Activity analysis is one of the foundations of ergonomics. It is continuously evolving in a steady search for better ways of adaptating the methods available to present and future occupational situations. Indeed, as working conditions change rapidly, the methods for analysing activity must be reviewed and adjusted to better meet these changes of reality, in their various forms. For this reason, in parallel to actual work-related activity, emotions at work are increasingly a subject of analysis. At a time when psychosocial risks are of concern to many, taking this emotional dimension into account is even more relevant. This article describes a research and intervention project carried out in a company in the home healthcare sector. With a basis in psycho-ergonomics, the approach relies on a method of analysing activity and emotions through the use of collective self-confrontation. In this case study, we detail the method used and the results it produced, and we present a methodological reflection on the question of how analysis and intervention methods can be adapted to these aims. We show that the methods used to analyse activity and emotions based on collective self-confrontations have their full place in improving working situations, and more precisely, preventing psychosocial risks. We show how this method has sought to adapt to the changes that have occurred in the world of work, while at the same time respecting the actual foundations of the methods used to analyse activity. This methodological adaptation is discussed in the context of the prevention of psychosocial risks.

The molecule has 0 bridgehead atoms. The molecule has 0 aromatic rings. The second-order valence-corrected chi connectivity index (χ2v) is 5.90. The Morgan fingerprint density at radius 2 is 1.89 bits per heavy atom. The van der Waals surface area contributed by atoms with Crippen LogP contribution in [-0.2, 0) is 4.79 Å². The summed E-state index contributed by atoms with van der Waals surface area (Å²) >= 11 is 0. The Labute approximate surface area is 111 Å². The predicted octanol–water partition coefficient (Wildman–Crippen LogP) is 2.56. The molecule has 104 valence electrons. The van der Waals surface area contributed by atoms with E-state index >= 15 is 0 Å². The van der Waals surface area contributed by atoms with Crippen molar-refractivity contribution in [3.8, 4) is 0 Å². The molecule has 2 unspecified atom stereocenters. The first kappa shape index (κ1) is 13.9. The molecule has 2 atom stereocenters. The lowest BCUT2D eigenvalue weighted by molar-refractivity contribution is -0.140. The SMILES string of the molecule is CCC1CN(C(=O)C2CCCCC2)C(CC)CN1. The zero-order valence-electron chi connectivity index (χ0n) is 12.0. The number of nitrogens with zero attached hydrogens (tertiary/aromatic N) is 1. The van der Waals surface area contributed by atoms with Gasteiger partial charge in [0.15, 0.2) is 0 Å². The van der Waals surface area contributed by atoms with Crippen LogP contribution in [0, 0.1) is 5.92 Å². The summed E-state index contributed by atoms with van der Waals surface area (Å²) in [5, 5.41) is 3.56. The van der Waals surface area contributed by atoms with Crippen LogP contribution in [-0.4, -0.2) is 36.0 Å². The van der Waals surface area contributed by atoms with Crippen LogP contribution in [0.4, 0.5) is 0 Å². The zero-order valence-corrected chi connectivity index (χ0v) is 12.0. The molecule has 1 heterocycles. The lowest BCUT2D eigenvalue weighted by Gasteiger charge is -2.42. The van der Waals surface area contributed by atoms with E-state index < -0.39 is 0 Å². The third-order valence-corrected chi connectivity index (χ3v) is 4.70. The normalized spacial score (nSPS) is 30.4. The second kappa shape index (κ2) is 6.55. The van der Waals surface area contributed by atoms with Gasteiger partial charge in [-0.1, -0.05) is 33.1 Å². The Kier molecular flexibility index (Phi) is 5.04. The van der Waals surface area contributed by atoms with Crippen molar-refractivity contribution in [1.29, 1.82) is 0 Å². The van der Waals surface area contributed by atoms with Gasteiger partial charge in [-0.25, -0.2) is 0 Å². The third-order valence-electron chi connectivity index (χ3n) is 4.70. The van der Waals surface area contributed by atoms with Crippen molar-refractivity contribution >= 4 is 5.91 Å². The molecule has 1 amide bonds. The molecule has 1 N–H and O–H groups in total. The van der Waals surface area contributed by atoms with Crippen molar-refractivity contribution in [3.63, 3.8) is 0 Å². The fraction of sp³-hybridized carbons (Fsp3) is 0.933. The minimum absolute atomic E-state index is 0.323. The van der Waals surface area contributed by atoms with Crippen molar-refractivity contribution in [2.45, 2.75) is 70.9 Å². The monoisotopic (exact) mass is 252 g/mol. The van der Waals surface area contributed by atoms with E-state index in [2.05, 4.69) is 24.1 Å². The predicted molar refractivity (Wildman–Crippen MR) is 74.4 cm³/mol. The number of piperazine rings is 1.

- Collective Self-confrontation